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15 March 2022
Town Mayor opens Singapore exhibition at Wisbech and Fenland Museum
Fenland people and others from further afield with links to men who died or narrowly survived after being captured in February 1942 at the fall of Singapore gathered at Wisbech Museum for the official opening of an exhibition in their memory.
The exhibition inspired by the short life of Sapper Bernard Pentelow from Tydd St Giles has been on display since February 17, eighty years to the week since what Churchill described as 'the worst disaster in British history' – the surrender of Singapore to the Japanese.
In the following three weeks, more than a dozen local families have come forward to add personal items from relatives who were captives to the display, which includes a chunk of teak sleeper from the Burma Railway brought back by a survivor.
On Thursday night (March 10) the Mayor of Wisbech Coun Andrew Lynn officially declared the exhibition open and thanked the Museum and everyone involved for providing this opportunity to remember the sacrifices made by the men of the Cambridgeshire Regiment who served in the Far East.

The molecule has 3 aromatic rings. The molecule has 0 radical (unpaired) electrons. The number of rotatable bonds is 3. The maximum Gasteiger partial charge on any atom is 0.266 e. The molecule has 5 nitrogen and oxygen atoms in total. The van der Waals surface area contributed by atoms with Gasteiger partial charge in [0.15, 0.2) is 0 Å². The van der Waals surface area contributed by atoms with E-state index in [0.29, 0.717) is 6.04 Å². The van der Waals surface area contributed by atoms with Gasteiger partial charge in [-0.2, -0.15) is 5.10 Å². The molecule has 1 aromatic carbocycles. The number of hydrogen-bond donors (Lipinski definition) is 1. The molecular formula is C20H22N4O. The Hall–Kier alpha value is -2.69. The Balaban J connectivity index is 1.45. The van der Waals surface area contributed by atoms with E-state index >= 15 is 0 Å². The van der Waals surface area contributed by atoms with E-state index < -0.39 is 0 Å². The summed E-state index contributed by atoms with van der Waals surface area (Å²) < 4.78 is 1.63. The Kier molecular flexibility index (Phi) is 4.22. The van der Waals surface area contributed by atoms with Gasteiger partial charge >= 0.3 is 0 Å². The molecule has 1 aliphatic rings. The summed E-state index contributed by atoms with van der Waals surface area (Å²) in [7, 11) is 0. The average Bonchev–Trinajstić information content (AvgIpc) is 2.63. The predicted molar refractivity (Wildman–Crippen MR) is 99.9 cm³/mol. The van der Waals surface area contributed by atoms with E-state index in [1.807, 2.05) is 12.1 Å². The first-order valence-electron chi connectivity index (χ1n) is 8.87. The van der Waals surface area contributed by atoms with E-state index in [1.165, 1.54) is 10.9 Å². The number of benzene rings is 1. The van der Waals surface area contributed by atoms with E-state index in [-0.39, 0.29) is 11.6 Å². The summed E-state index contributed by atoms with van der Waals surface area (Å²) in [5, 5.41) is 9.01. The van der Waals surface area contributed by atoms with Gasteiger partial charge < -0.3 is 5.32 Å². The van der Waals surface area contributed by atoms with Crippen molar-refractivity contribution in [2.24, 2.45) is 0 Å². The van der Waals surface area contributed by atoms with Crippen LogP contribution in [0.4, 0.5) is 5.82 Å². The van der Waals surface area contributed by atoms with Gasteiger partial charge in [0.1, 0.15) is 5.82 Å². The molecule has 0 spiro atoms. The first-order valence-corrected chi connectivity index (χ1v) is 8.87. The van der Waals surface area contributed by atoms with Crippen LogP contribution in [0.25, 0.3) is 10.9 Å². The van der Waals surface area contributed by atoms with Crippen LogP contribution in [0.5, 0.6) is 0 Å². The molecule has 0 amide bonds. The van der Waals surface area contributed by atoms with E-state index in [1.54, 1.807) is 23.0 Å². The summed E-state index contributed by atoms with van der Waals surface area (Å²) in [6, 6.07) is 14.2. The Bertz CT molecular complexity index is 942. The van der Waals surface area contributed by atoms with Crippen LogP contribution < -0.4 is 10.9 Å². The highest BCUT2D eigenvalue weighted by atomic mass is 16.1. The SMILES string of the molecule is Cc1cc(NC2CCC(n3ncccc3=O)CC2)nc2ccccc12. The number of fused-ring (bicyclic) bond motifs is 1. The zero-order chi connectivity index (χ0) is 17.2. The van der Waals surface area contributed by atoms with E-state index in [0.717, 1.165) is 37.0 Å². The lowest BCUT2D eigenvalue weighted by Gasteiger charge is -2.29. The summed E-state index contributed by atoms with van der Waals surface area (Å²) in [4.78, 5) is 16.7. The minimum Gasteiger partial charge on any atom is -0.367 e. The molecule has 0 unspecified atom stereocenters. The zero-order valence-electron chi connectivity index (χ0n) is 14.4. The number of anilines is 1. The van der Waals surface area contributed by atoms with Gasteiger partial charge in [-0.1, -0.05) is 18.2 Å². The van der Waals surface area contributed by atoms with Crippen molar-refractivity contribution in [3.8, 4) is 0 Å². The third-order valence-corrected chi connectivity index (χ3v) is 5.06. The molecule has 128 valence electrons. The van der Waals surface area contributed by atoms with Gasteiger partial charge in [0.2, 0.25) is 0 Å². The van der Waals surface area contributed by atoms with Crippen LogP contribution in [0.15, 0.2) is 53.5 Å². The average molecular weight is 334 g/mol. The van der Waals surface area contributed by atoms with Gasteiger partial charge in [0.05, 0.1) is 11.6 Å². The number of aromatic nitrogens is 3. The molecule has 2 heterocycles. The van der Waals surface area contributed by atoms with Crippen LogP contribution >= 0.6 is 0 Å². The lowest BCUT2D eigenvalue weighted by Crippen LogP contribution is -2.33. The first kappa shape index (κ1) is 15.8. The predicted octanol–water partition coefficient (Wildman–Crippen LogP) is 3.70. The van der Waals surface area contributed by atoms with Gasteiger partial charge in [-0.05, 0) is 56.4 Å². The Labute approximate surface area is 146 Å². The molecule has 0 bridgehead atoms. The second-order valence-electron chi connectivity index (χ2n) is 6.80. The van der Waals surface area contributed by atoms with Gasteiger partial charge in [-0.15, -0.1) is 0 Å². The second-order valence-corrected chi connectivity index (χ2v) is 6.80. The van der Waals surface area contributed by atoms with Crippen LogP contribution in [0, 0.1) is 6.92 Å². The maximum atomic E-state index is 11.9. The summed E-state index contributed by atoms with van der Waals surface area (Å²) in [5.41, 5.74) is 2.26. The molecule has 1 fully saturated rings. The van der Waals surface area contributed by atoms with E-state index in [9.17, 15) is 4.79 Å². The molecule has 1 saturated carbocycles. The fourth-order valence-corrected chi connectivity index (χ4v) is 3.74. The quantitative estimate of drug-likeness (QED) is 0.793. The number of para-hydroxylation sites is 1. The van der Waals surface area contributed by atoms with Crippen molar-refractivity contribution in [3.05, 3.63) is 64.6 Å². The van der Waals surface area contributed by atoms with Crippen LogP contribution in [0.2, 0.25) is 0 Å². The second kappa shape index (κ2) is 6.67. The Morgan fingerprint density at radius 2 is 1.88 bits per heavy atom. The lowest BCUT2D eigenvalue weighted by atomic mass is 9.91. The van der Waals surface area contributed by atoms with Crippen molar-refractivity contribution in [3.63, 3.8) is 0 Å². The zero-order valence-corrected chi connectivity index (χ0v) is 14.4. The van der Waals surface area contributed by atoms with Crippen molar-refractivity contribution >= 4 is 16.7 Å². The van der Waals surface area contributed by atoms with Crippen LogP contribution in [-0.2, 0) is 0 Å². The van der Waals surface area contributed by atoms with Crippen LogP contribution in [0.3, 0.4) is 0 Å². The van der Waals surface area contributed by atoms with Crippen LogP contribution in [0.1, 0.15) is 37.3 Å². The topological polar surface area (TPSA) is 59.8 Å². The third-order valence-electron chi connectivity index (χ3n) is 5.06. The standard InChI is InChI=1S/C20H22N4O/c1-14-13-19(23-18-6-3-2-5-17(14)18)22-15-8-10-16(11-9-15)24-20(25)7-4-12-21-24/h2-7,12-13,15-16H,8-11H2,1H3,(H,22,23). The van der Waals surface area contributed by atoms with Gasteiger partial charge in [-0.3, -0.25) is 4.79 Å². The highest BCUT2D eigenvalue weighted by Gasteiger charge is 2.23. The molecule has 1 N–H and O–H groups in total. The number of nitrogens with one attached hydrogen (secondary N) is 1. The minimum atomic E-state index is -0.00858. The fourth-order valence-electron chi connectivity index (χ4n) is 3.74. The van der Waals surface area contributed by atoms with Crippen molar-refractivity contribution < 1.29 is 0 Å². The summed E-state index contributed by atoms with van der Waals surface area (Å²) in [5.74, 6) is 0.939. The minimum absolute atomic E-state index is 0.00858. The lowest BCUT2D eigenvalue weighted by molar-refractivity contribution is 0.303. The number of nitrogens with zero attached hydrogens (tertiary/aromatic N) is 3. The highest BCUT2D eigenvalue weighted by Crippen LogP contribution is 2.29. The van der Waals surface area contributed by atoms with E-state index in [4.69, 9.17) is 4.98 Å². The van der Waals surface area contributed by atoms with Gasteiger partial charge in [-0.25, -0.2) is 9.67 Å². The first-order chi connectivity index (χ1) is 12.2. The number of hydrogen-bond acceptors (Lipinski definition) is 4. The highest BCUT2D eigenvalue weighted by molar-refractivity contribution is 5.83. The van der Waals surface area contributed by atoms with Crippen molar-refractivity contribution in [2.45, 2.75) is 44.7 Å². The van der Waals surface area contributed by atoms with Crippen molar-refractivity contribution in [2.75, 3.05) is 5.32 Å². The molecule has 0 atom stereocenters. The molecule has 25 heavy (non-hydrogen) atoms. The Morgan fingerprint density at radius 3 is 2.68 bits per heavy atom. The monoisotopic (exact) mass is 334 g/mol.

At a thronged reception held at Wisbech Library, retired local farmer Bernard Pentelow, named after the uncle he never knew who died in a makeshift jungle hospital aged 23, said: “I'd had these two shoeboxes of my uncle's letters home for 20 years. I wanted to publish them myself but reading them was so moving I had to stop. I'm really glad I brought them to the Museum.”
Bernard said he is going to leave the family archive to his eight-year-old grandson, George Kelly, who was with him.
The Pentelow archive inspired Wisbech Museum trustee Paul McGregor to research and collate the Exhibition and to write the accompanying book called A Wickedly Inept Political Sacrifice – the 1942 Singapore Debacle, which is on sale at the Museum.
Guests also included Mike Stallard of Elm, whose father Canon Frederick, served as a chaplain in captivity at Changi Jail, Diane and Tony Calton-Smith and Susanah Farmer who all loaned personal memorabilia.
Also attending were local army cadets, ACF and ATC and their officers as well as representatives and officers of the Royal Anglian Regiment Association, The Old Comrades Association, the British Legion and the Suffolk and Cambridgeshire Regimental Museum at Bury St Edmunds, which loaned many of the exhibits.
The Museum, where the exhibition will continue to feature, is still under renovation in part though visitors are welcome to the reception hall, library and main gallery on Thursdays and Saturdays, from 10am to 4pm.
Photo - top
The exhibition features original drawings by Ronald Searle of Army and POW life in Singapore and Burma (the artist was a sapper in the same RE company as Bernard from 1939).
Photo - middle
The reception and official opening of the Exhibition were held at Wisbech Library and guests moved over to browse the exhibits at the Museum round the corner afterwards.
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